Which is not to say that some MPs didn’t thoroughly deserve their reputations as sex-pests and lechers. The Caernarvonshire MP and turncoat John Griffith was a serial molester of women, who bragged in print about his sexual exploits and, from his jail-cell, staged a public shaming of one of his victims and her husband by having a large dog ‘trimmed up with horns and other things in a fantastic fashion, and, with music and other mimical gestures, exposed to the view of multitudes of unruly people, in scorn of his own offence and to the great dishonour of public justice’ [Journal of the House of Lords, vii. 512]. So vicious were his habits that even the most cavalierish of royalists shunned his company.
At the other end of the political spectrum was the chairman of the Committee for Plundered Ministers – Westminster’s powerhouse for godly reform – the Nottingham MP Gilbert Millington. He scandalised his fellow puritans in 1646 when at the age of 60, ‘and having but lately buried a religious matronly gentlewoman’, he went ‘to an alehouse to take a flirtish girle of sixteen’. At least he had the decency to marry his ‘alehouse wench’ [Lucy Hutchinson, Memoirs of the Life of Colonel Hutchinson, ed. J. Sutherland (1973), 146]. Tales of MPs cheating on their wives with serving-maids and prostitutes became commonplace – so much so that by 1648 only adulterers extraordinaire could guarantee their place in the hall of sexual infamy. The recently-married Staffordshire MP John Bowyer rose magnificently to the challenge, taking a ‘common whore’ into the Commons ‘before the Members were come to the House’ and having sex with her in the Speaker’s chair [Mercurius Pragmaticus no. 40 (26 Dec. 1648-9 Jan. 1649), sig. Fff5v]. When MPs spoke of the Long Parliament as the cockpit of English politics, Bowyer seems to have taken them a little too literally.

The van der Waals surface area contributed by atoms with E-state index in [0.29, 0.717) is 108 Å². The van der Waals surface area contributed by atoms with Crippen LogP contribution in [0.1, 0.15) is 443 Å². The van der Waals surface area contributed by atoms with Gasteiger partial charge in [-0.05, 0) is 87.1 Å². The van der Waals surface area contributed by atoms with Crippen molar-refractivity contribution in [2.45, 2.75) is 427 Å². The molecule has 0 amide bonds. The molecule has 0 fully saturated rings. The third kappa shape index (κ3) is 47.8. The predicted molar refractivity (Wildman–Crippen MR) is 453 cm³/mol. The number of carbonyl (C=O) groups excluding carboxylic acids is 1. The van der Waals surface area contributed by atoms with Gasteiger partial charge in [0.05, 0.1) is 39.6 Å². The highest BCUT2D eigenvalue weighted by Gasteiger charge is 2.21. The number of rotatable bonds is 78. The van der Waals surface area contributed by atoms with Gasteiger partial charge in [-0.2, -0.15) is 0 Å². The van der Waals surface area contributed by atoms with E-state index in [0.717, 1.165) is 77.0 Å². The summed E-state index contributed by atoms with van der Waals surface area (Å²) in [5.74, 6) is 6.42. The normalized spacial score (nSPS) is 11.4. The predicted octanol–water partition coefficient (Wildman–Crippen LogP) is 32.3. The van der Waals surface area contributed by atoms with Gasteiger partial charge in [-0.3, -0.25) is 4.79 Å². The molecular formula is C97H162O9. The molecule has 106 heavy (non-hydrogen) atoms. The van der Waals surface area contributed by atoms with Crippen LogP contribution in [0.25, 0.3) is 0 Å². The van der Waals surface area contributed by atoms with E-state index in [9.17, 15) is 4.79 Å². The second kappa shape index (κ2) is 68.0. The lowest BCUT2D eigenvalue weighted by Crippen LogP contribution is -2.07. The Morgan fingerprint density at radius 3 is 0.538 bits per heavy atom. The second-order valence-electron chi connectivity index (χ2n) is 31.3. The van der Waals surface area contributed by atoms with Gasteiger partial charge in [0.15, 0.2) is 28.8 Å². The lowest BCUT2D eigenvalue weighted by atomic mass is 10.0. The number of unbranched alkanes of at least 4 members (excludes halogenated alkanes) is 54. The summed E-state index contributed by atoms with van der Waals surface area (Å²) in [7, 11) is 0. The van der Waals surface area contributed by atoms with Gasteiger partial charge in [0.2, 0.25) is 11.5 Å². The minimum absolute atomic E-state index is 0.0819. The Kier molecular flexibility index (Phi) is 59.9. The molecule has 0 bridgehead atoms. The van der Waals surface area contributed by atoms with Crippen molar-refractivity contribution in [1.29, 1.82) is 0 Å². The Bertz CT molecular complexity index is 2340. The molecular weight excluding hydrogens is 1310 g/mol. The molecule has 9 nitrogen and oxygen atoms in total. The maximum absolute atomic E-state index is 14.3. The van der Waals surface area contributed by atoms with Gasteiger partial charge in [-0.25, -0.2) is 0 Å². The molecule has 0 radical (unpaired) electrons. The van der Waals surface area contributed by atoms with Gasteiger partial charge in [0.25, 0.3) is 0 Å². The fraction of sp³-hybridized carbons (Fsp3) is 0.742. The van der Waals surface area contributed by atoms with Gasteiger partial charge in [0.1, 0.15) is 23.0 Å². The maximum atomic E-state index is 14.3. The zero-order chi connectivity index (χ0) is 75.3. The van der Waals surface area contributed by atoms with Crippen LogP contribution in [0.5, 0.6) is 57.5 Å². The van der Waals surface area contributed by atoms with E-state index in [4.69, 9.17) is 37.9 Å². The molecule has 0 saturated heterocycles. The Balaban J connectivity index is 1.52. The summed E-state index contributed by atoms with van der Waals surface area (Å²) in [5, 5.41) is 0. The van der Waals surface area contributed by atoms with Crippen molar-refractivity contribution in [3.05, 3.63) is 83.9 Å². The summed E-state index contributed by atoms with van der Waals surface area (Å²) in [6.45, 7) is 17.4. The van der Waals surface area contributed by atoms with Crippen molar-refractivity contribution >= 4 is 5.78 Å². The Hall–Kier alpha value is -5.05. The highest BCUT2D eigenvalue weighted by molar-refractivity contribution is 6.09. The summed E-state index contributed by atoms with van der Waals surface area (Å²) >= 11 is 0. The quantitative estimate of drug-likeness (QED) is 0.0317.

But there was one area of the parliamentary libido that not even the London gutterpress commented on – homosexuality. Why this was so is hard to say. We can calculate the number of lifelong bachelors in the Long Parliament, but such was the pressure on gentlemen to marry and produce an heir that it would give us, at best, only a very rough minimum of MPs who were sexually attracted to other men, and would include the aggressively heterosexual Griffith, for one, who never married. In a Parliament of well over 500 members there must have been men who were same-sex oriented. But who they were and how they navigated London’s treacherous sexual waters is a mystery.
No sex-survey of the Long Parliament, however brief, can omit its supposedly most libidinous member, the arch-republican MP for Berkshire, Henry Marten. Parliamentarians and royalists alike denounced him as a libertine and ‘whoremaster’. Yet this moral outrage owed less to his womanising than to the shamelessness with which he abandoned his wife and lived openly with his mistress, to whom he seems to have remained faithful to the end of his life in 1680. The greatest sexual offence a Long Parliamentarian could commit was in refusing to acknowledge it an offence at all.
- Sarah Barber, A Revolutionary Rogue: Henry Marten and the English Republic (Sutton: Stroud, 2000)
- Ann Hughes, Gender and the English Revolution (Routledge: Abingdon, 2012)
- David Underdown, Pride’s Purge: Politics in the Puritan Revolution (OUP: Oxford, 1971)
Biographies of John Bowyer, Oliver Cromwell, John Griffith, Henry Marten, Gilbert Millington and John Pym, and an entry on the Committee for Plundered Ministers are being prepared for publication by the House of Commons 1640-1660 section.